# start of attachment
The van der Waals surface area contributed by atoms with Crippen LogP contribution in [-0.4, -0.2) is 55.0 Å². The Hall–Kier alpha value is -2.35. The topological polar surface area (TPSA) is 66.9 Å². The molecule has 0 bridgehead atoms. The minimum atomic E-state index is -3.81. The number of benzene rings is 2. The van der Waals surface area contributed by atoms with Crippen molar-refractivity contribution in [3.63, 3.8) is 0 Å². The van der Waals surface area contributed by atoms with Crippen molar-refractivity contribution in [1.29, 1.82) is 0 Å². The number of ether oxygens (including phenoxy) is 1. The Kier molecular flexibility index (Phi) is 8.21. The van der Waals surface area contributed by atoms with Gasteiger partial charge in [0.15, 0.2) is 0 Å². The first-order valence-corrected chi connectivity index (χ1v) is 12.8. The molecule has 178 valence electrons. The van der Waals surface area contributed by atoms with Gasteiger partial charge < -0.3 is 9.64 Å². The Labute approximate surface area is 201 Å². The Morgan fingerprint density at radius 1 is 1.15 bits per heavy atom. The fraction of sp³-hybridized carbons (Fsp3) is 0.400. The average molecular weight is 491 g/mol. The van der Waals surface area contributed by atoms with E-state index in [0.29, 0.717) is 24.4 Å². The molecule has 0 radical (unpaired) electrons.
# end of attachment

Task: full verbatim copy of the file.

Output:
The van der Waals surface area contributed by atoms with Crippen LogP contribution in [-0.4, -0.2) is 55.0 Å². The Hall–Kier alpha value is -2.35. The topological polar surface area (TPSA) is 66.9 Å². The molecule has 0 bridgehead atoms. The minimum atomic E-state index is -3.81. The number of benzene rings is 2. The van der Waals surface area contributed by atoms with Crippen molar-refractivity contribution in [3.63, 3.8) is 0 Å². The van der Waals surface area contributed by atoms with Crippen molar-refractivity contribution in [1.29, 1.82) is 0 Å². The number of ether oxygens (including phenoxy) is 1. The Kier molecular flexibility index (Phi) is 8.21. The van der Waals surface area contributed by atoms with Gasteiger partial charge in [0.15, 0.2) is 0 Å². The first-order valence-corrected chi connectivity index (χ1v) is 12.8. The molecule has 178 valence electrons. The van der Waals surface area contributed by atoms with Gasteiger partial charge < -0.3 is 9.64 Å². The Labute approximate surface area is 201 Å². The Morgan fingerprint density at radius 1 is 1.15 bits per heavy atom. The fraction of sp³-hybridized carbons (Fsp3) is 0.400. The average molecular weight is 491 g/mol. The van der Waals surface area contributed by atoms with E-state index in [0.29, 0.717) is 24.4 Å². The molecule has 0 radical (unpaired) electrons.